A married, fortysomething graduate funded by her family and friends – and making a 27 per cent profit margin. That is the typical female Emirati entrepreneur, according to a report from the Abu Dhabi Businesswomen Council.
But with only 6 per cent of young Emiratis wanting to strike out on their own and start a new company, according to data from labour market consultancy The Talent Enterprise, experts agree that more needs to be done to encourage young women to become entrepreneurs. Just 9.6 per cent of female entrepreneurs were below the age of 30, the ADBC survey said.
“From a mindset perspective, young women definitely have the skills and strengths to be entrepreneurs,” said Radhika Punshi, a director at The Talent Enterprise. “They’re resilient and determined, and have the social skills – but they lack the motivation.”
Schools and universities need to do more to foster awareness of entrepreneurship as a career option, she says.
“Students should be taught how you build a business plan, how you write an application for funding. Schools need to teach the skills required around putting up money for a business.”
“The lack of female role models is also a problem,” Ms Punshi said. “You can count on your fingers the number of very successful female entrepreneurs not from a prominent family. We need to see more females being honest about where they have failed.”
Bruce Walker Ferguson, head of the Masdar Institute Center for Innovation and Entrepreneurship, is trying to do exactly that. In 1997, the value of the companies founded by living graduates of the Massachusetts Institute of Technology was equivalent to the economy of Thailand, he points out.
“Nationals usually have good jobs waiting for them in government. Why take the risk when there is a good job waiting?
“In many Middle Eastern cultures, failure is shameful. It’s seen as a kind of weakness. Ninety per cent of tech start-ups fail – but here, that recognition isn’t widespread,” Mr Ferguson said.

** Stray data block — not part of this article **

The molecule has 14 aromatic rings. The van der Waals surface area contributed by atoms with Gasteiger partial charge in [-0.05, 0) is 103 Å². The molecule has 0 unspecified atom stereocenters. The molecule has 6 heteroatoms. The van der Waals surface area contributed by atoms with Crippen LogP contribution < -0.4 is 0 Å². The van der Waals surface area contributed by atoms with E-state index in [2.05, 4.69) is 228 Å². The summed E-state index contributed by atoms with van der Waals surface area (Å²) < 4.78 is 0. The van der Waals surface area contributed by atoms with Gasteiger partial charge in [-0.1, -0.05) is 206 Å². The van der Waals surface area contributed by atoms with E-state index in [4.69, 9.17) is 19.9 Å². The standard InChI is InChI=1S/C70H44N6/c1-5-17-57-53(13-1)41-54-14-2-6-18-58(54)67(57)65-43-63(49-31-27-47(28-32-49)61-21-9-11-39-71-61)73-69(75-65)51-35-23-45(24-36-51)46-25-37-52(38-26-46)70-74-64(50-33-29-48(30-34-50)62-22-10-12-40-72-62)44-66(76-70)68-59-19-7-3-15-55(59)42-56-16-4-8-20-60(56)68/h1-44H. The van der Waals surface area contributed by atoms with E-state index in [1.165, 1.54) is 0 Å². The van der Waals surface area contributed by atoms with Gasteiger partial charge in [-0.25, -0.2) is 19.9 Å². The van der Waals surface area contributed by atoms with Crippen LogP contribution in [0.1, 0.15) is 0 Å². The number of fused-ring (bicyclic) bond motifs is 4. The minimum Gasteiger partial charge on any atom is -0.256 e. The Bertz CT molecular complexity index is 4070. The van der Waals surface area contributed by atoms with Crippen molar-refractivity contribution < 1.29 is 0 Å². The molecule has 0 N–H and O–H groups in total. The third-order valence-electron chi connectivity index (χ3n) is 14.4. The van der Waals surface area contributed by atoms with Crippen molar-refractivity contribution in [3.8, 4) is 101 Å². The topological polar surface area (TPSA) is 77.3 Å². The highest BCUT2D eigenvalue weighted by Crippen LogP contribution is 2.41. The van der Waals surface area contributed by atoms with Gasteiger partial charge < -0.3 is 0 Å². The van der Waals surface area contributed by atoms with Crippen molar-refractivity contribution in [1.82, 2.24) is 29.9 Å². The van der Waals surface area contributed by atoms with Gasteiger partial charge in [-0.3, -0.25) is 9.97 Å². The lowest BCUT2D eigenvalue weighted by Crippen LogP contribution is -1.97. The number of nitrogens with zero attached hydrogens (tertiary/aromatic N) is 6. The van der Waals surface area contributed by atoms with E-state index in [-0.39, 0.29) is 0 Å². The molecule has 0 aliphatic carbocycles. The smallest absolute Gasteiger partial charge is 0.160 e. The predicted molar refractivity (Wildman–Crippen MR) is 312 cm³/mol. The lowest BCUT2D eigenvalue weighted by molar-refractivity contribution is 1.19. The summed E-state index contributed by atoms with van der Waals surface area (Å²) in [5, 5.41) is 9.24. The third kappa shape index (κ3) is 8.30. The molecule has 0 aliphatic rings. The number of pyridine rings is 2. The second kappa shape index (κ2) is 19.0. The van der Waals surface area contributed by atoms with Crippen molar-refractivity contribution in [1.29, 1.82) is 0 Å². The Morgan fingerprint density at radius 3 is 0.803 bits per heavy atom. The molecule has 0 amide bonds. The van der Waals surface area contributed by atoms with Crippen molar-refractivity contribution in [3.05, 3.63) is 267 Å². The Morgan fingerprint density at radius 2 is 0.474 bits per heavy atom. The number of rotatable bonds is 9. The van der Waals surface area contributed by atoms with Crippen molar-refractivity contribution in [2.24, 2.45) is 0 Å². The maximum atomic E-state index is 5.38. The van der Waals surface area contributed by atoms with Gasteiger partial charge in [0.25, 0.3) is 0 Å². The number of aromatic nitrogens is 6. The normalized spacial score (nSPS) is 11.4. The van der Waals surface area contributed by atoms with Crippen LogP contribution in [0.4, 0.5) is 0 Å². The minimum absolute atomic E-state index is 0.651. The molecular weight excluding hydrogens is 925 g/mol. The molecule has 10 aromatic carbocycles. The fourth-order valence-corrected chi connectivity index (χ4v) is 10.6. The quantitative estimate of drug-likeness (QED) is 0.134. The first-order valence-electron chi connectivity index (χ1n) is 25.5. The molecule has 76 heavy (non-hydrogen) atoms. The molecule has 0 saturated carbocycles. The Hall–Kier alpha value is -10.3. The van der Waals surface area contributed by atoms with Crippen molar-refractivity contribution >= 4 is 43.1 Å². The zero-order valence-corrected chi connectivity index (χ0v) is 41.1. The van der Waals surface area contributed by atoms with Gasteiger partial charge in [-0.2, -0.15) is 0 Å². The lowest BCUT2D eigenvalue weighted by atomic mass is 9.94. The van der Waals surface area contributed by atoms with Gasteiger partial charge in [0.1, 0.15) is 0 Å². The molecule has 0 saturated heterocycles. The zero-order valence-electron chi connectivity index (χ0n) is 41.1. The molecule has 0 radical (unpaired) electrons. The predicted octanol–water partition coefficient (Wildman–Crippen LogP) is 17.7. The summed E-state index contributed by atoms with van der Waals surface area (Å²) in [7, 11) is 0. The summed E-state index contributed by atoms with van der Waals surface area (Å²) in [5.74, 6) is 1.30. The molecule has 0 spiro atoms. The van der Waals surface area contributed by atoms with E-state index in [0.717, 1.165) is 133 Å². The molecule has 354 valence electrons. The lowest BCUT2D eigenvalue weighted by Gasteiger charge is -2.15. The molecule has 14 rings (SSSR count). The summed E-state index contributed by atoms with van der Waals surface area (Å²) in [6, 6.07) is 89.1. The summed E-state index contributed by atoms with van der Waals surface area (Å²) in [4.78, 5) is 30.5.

“We’re trying to change the perception of entrepreneurship so that it’s easy to fail in a society where failure isn’t acceptable.
“We’re trying to get students to think of entrepreneurship as a form of education, not as a commercial enterprise. It gives you management experience, financial experience and practice in strategic thinking.”
Stereotypes about entrepreneurs are not helping matters, according to Ms Punshi.
“The stereotype that female entrepreneurs run cupcakes, abaya shops and beauty salons – that has been around for a while,” she said.
“But there are more opportunities for entrepreneurs to do different things in whole a range of industries, including food and beverage, design, social media, PR and communications.”
As the businesswomen survey suggests, women wait until later in life to become entrepreneurs.
That may represent a failure of the employment system, as recent mothers find their workplaces unable to offer them the flexibility and support they need to get back into work, Ms Punshi said.
“It’s probably a result of the private sector not having enough of an ecosystem for working mothers. So family members say, Why don’t you start a boutique at home instead of going back to work for a company?”
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